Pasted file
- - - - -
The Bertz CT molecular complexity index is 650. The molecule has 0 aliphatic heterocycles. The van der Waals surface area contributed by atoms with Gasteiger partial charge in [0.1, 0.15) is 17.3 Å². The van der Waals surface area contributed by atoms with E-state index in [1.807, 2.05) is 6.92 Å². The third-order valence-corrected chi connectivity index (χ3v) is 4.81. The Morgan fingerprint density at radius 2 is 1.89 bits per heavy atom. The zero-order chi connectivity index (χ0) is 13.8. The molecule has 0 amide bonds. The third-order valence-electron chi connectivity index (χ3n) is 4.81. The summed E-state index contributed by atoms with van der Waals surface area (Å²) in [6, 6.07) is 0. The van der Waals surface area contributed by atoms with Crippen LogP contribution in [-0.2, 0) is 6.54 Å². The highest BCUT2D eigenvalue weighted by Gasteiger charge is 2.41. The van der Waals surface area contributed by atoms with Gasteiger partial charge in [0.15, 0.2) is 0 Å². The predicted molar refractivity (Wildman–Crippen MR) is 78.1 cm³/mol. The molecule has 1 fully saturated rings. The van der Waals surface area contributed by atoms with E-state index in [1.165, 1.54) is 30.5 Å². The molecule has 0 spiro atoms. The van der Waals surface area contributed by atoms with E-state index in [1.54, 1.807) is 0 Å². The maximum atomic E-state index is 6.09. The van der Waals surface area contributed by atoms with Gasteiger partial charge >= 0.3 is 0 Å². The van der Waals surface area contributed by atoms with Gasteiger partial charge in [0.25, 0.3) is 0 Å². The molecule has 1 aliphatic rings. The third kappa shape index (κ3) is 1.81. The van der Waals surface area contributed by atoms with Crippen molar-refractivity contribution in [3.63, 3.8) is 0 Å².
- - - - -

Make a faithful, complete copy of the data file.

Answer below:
The Bertz CT molecular complexity index is 650. The molecule has 0 aliphatic heterocycles. The van der Waals surface area contributed by atoms with Gasteiger partial charge in [0.1, 0.15) is 17.3 Å². The van der Waals surface area contributed by atoms with E-state index in [1.807, 2.05) is 6.92 Å². The third-order valence-corrected chi connectivity index (χ3v) is 4.81. The Morgan fingerprint density at radius 2 is 1.89 bits per heavy atom. The zero-order chi connectivity index (χ0) is 13.8. The molecule has 0 amide bonds. The third-order valence-electron chi connectivity index (χ3n) is 4.81. The summed E-state index contributed by atoms with van der Waals surface area (Å²) in [6, 6.07) is 0. The van der Waals surface area contributed by atoms with Crippen LogP contribution in [-0.2, 0) is 6.54 Å². The highest BCUT2D eigenvalue weighted by Gasteiger charge is 2.41. The van der Waals surface area contributed by atoms with Gasteiger partial charge in [0.15, 0.2) is 0 Å². The predicted molar refractivity (Wildman–Crippen MR) is 78.1 cm³/mol. The molecule has 1 fully saturated rings. The van der Waals surface area contributed by atoms with E-state index in [1.165, 1.54) is 30.5 Å². The molecule has 0 spiro atoms. The van der Waals surface area contributed by atoms with E-state index in [1.54, 1.807) is 0 Å². The maximum atomic E-state index is 6.09. The van der Waals surface area contributed by atoms with Gasteiger partial charge >= 0.3 is 0 Å². The van der Waals surface area contributed by atoms with Gasteiger partial charge in [0.25, 0.3) is 0 Å². The molecule has 1 aliphatic rings. The third kappa shape index (κ3) is 1.81. The van der Waals surface area contributed by atoms with Crippen molar-refractivity contribution in [3.63, 3.8) is 0 Å².